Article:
Today, I interviewed the robot trying to take my job.
That’s not just a clickbait headline — I really did. Well, technically I had an “introductory call” with the robot’s human handler/sales team.
And you know what? I’m thoroughly convinced my job is safe. But before I dive into the function of the robot technology maybe replacing me, here’s a little context.
“Hey Google — what is artificial intelligence, and should I be worried?”
As I’m sure you’re aware, artificial intelligence is a hot ‘n happenin’ field of robotics that’s sparked a lot of recent conversations — and fears — around the globe.
Think Alexa. Think Google Assistant.
AI is on all the “top trends of 2019” prediction lists, and has people dreaming up all kinds of wild solutions to problems ranging from customer service to warfare. And it’s been especially pertinent to my little marketing world.
In marketing, AI is becoming a much more common solution to things like customer service, email marketing and social media. And a lot of it is smart — why pay a human to sit and answer every inquiry that’s entered into a chatbox when you could have a bot that can compare the question to the information available in its resources and supply an answer? Fast for the customer. Efficient and inexpensive for the company. Everybody wins, right? (Although, I feel like there is even room for an argument here about chatbots handling personal information ...)
But when it comes to simplifying tedious processes to save time and obliterating the need for humans to do work, where is the line?
Granted, creating a chatbot to answer frequently asked questions vs. attempting to build a physical construction with intelligence and aptitude equal to a human’s = two VERY different things.
Today, there are AI machines that can replicate or emulate certain elements of intellectual ability, but it’s nowhere near level to the total human thought process. And that’s not even tapping into the current limitations of robotic tactile perception. (Put plainly, human skin is freaking NUTS. No robot has yet to feel sparks fly when two hands accidentally brush while reaching for the same sugar packet at the cafe. That right still exclusively belongs to the characters in a Nicholas Sparks novels us.)
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I’m sure, as the years go on, more and more sophisticated (and scary) solutions will come to fruition; we’re just not there yet.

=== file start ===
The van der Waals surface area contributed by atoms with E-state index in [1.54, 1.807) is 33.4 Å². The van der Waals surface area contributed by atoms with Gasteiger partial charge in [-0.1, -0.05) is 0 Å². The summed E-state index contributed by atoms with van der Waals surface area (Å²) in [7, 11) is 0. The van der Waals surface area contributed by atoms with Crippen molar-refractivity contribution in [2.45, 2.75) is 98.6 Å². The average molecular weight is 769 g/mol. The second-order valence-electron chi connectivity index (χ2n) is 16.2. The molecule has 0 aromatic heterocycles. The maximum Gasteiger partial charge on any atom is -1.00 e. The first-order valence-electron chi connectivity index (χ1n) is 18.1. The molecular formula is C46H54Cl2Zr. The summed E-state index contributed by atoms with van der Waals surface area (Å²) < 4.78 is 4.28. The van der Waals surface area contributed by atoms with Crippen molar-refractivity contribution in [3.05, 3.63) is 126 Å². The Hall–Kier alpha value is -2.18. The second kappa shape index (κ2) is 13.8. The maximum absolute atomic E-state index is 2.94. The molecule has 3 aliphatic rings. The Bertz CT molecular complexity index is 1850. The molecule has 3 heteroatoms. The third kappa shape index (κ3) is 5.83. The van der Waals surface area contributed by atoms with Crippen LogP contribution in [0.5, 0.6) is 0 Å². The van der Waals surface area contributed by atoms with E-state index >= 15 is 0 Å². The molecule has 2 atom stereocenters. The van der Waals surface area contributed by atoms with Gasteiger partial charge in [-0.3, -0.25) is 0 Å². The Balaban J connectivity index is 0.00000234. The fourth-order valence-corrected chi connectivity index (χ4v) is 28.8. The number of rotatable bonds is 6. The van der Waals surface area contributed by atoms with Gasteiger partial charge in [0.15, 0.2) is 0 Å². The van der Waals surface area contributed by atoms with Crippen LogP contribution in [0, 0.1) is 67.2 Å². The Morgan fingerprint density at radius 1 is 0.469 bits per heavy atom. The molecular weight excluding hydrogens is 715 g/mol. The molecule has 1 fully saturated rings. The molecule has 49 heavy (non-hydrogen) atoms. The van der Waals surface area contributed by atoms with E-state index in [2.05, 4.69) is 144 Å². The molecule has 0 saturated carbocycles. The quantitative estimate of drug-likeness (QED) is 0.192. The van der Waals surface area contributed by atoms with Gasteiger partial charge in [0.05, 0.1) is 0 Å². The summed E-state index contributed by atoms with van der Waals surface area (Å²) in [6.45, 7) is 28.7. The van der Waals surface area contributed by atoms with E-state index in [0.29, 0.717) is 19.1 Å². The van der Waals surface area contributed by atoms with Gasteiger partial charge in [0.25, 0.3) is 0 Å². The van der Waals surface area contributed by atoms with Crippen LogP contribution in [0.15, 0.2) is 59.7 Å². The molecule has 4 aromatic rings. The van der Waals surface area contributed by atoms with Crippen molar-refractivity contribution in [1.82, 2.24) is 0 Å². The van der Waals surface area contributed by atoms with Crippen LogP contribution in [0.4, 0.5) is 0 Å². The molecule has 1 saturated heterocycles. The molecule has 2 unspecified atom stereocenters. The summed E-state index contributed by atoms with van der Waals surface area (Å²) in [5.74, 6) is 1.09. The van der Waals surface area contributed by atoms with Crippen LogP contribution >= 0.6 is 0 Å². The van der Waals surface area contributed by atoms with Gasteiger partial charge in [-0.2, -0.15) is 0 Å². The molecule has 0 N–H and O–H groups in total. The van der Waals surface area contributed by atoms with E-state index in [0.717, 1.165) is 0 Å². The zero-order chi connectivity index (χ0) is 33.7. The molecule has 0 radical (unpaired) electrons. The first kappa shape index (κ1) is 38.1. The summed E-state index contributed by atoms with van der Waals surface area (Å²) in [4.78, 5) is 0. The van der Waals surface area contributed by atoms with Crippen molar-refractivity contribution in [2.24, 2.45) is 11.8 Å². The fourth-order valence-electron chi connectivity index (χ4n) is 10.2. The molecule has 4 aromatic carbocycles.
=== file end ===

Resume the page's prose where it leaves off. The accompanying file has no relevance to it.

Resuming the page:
Don’t think I’m questioning the possibility of this. Or even the likelihood.
I think that as long as humans are still kickin’, they’ll also be trying to create a better version of a human.
Because dang, we just don’t know when to quit.
I’ve seen Westworld. I know things.
Well, why is everyone else freaking out about AI?
Because fear-mongering gets clicks. Peep the title of this post. It’s dramatic. It’s talking about the unknown. It’s playing on a fear you hope doesn’t relate to you, but deep down know it will.
People will always fear the unknown.
Some people are genuinely convinced that the rise of AI and robotic capability, humans will be put out of work. To me and Jeff Bezos*, a much more viable concern is the possibility of autonomous weapons. That’s scary.
But me not having the upper hand in a job that requires human interaction? I’m not worried.
*Number 2 on my list of “People You Should Be Scared Of, And Probably Aren’t,” right after Elon Musk.
Mass joblessness due to the rise of AI is so often cited as a concern, that researchers from Massachusetts Institute of Technology and Utrecht University School of Economics recently performed a study on the topic: Does Productivity Growth Threaten Employment?
Though I didn’t read every word because I have a life, I flipped through and think this study offers a nice balance to the hysteria on the subject that’s often in the media.
Blah blah blah, math math math, BOOM there it is:
The short sell: